“The goal of these [smaller] companies is to develop a product, take it as far as they can [and] then get acquired,” he said. “They probably don’t have the sales force or the manufacturing ability [to do more].”
Because of this, Napodano foresees a lot of merger and acquisition activity in the biotech field in the years to come. This year alone, two large pharmaceutical companies have bought out smaller biotechs. AstraZeneca acquired MedImmune for $15.2 billion this spring, and Eli Lilly paid $2.1 billion for Icos, the largest publicly traded biotechnology company in the Seattle area and the developer of the erectile dysfunction drug Cialis.
The future looks brighter for biotech drugs than pharmaceuticals, said Napodano, because the expirations of their patents have not yet begun to hit the industry, and probably won’t for at least 10 years.
In the meantime, the branded drug industry has other problems to deal with and generic drugs remain a sharp thorn in the side of big pharma.
IMS figures show that in 2006, patent protection was lost on products with sales of more than $18 billion in seven key markets—including the United States, where more than $14 billion of these sales originate.
Because of this, generic drugs saw sales increase 22.4 percent, and generics constituted more than half of the volume of pharmaceutical products sold in seven key world markets, according to IMS. This was especially stark for certain drug classes, including proton pump inhibitors, antihistamines, platelet aggregation inhibitors and antidepressants.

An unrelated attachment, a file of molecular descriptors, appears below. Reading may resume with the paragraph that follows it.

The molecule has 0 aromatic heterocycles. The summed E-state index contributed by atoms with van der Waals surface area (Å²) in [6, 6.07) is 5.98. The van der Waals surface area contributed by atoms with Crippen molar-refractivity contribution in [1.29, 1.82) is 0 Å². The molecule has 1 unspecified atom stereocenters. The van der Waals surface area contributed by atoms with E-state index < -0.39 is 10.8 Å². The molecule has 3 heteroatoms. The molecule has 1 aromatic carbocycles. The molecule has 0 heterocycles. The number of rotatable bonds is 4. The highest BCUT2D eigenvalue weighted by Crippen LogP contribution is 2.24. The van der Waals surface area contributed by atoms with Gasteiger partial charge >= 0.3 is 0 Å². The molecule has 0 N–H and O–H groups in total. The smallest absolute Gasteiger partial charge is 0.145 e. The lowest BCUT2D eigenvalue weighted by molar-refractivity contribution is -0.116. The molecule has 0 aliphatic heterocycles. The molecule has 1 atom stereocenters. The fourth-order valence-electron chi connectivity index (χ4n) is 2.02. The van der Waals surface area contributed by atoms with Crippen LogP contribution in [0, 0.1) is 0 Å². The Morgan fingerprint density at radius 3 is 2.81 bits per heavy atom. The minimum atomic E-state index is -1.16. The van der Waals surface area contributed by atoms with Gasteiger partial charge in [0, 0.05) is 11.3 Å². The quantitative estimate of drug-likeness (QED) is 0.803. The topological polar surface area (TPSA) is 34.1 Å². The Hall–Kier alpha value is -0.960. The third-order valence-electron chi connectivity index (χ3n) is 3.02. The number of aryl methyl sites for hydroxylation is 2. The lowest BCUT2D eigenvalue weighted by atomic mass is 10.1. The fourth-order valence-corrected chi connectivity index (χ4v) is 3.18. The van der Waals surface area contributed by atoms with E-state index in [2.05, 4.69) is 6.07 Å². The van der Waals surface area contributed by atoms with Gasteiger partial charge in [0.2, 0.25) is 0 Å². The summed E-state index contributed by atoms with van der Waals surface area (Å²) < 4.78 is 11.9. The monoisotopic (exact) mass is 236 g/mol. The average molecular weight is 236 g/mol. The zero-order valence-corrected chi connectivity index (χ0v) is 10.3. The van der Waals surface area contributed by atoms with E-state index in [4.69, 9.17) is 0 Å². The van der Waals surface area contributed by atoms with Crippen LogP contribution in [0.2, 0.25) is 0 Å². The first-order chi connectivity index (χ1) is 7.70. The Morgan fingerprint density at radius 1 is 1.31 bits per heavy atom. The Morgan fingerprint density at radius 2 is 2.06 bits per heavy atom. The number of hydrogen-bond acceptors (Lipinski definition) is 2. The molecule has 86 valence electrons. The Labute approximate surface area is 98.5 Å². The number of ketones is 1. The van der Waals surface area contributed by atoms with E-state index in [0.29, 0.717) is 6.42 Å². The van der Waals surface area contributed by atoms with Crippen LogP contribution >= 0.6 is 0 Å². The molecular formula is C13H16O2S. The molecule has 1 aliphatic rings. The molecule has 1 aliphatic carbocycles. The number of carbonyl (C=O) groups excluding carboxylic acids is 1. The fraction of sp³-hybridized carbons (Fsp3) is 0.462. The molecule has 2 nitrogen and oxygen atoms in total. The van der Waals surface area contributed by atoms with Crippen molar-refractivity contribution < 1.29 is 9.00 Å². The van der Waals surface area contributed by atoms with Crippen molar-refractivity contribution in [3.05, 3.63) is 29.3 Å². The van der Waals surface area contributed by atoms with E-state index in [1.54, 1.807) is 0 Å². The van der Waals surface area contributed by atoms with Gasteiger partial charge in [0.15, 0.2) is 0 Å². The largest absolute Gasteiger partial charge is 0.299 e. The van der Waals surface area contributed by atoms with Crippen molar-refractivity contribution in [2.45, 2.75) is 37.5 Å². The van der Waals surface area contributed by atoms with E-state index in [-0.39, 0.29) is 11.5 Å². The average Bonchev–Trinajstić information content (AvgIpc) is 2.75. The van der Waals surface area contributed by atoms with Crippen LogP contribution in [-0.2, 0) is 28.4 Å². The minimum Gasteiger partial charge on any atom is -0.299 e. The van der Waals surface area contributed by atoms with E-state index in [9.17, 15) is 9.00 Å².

Despite this, the overall picture is healthy. The North American drug market rebounded in sales growth to 8.3 percent—up from 5.4 percent in 2005, fueled by an increase in prescribing volume due to Medicare Part D and the growth of specialty products.
The aging population, fighting to keep itself healthy, also is contributing to this growth.
The increasing number of baby boomers have growing demands—not only looking for drugs to cure, but to prevent them from getting diseases or ailments. They also have the money to afford them.
“People are relying less and less on surgical interventions and more on chemical interventions to keep them out of surgery,” said PCMA’s Merritt. “I think health care is moving toward paying for drugs at the front end, rather than after an emergency.”
And as people look more to medicine to keep them healthy, they are learning more so that they can make better decisions. Consumers are educating themselves on, among other things, the differences—which are largely financial—between generic and branded drugs. Payers are helping patients gain this knowledge, educating them through targeting mailings.
“We are seeing a critical shift in power in health care to emerging stakeholders—most notably, patients who are becoming savvy co-managers of their own health,” said Murray Aitken, senior vice president of corporate strategy for IMS. “Because they are both consumers and ultimate payers, they are gaining the power to compel regulatory approvals, influence market access decisions and sway prescribing behavior.”